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Monday Book Review

January 16, 1995|By M. William Salganik

ORIOLES MEMORIES 1969-1994. By Rex Barney and Norman Macht. Goodwood Press. 263 pages. $19.95.

EVEN THOUGH he turned 70 last month, and even though there might not be a baseball season this year, Rex Barney is a better bet for the Cy Young Award than for the Nobel Prize in Literature.

But Mr. Barney, who last pitched in the major leagues in 1950 (33 2/3 innings, 23 strikeouts, 48 walks), isn't throwing professionally these days. He's writing. Sort of.

"Rex Barney's Orioles Memories" hardly seems like a book. Mr. Barney is beloved in Baltimore as long-time Oriole public-address announcer and radio personality who is known for his exaggerated "thank you" to the fans. His new volume, done with the collaboration of Norman Macht, reads like a transcription of Rex Barney's warm, courtly reminiscences offered on call-in sports-talk shows.

Not that he has the slightest pretensions. "Writing is not easy," he says in his preface. "I'd love to be able to write, but I can't. I can talk and tell a story, but put it down on paper? No way. What you are about to read and -- I hope -- enjoy is just me talking."

If you're not expecting "The Natural" or "Boys of Summer," Mr. Barney's book is pleasant, even more so given the boorish nature of baseball current events.

The book presents Mr. Barney's recollections of players and others he's met during 25 years of reading lineups and announcing pinch hitters. It's organized into chapters, most dealing with Orioles position-by-position.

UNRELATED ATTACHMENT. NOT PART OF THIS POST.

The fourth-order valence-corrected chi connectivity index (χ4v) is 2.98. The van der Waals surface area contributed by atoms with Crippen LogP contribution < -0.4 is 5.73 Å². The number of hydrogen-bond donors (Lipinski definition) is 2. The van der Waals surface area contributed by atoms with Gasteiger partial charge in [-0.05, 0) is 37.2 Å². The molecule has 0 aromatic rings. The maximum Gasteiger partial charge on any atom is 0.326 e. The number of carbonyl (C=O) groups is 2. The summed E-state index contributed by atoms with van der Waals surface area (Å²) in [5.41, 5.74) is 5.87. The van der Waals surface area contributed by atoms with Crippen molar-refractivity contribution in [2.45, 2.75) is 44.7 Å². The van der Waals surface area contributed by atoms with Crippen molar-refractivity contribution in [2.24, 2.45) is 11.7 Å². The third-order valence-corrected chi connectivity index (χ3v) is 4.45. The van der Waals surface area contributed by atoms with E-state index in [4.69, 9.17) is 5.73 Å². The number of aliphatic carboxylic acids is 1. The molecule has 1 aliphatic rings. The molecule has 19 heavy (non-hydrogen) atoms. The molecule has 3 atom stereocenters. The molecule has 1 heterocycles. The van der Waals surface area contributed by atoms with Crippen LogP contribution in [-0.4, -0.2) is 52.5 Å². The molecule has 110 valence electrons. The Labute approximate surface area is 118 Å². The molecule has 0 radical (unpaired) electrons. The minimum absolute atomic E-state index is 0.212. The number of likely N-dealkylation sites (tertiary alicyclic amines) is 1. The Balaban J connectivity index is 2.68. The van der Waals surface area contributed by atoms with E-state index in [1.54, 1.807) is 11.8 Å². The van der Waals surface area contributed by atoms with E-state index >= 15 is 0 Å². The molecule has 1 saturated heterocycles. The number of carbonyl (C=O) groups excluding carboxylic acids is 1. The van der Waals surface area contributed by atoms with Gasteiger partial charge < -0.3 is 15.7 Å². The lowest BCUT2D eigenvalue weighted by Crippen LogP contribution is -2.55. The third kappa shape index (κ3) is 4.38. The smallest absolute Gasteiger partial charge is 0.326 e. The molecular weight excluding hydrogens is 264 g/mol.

Virtually every Baltimore player gets a mention, often only a paragraph. As a result, you might not find out as much about Jim Palmer as you'd like, but you get at least a mention of Jackie Gutierrez, Tom Shopay and Ken Dixon.

At times, it seems as if Mr. Barney is talking the book from the all-time Oriole roster which appears in the appendix. The results is sometimes be choppy, as in this section from the chapter on catchers ("The Men in the Iron Mask"):

"Catchers I remember. Dan Graham -- looked good, but ate himself out of the league.

"Floyd Rayford, a catcher-third baseman, built like Roy Campanella, looked like Campanella, but couldn't play like Campanella. Came to spring training 25 pounds overweight and never hit his weight again. Very likable guy.

"Joe Nolan, a serious clutch hitter, but had so many knee operations he had to quit.

"Dave Skaggs. About the only time he ever caught was when Dennis Martinez pitched. Superstition or not, he became Dennis' favorite catcher. Stayed in the organization as a roving catching instructor in the minor leagues.

"Which brings us to Chris Hoiles . . ."

In addition to the near-comprehensive Oriole chapters, Mr. Barney devotes sections to visiting players, coaches, managers and owners.

Again, each tends to receive short treatment:

"Dave Stieb was highly competitive, a little like Jack Morris, battling you every second. He was part of a Toronto staff that included Jim Clancy and Jimmy Key, another pair of old school, pitch-inside hurlers. Like a lot of players, Key is an avid fisherman. He and [Mike] Flanagan would talk more fishing than baseball whenever they got together."

The book also includes, besides the all-time roster, Oriole year-by-year results, award winners and other data. And there's a fun chapter filled with a variety of All-Star teams (best Oriole defensive players, dugout clowns, the "All-Tough, Battle-you-all-the-way Team").

While no one would claim it's great literature, if you like Rex, you'll like the book.

M. William Salganik is an editor for The Sun.

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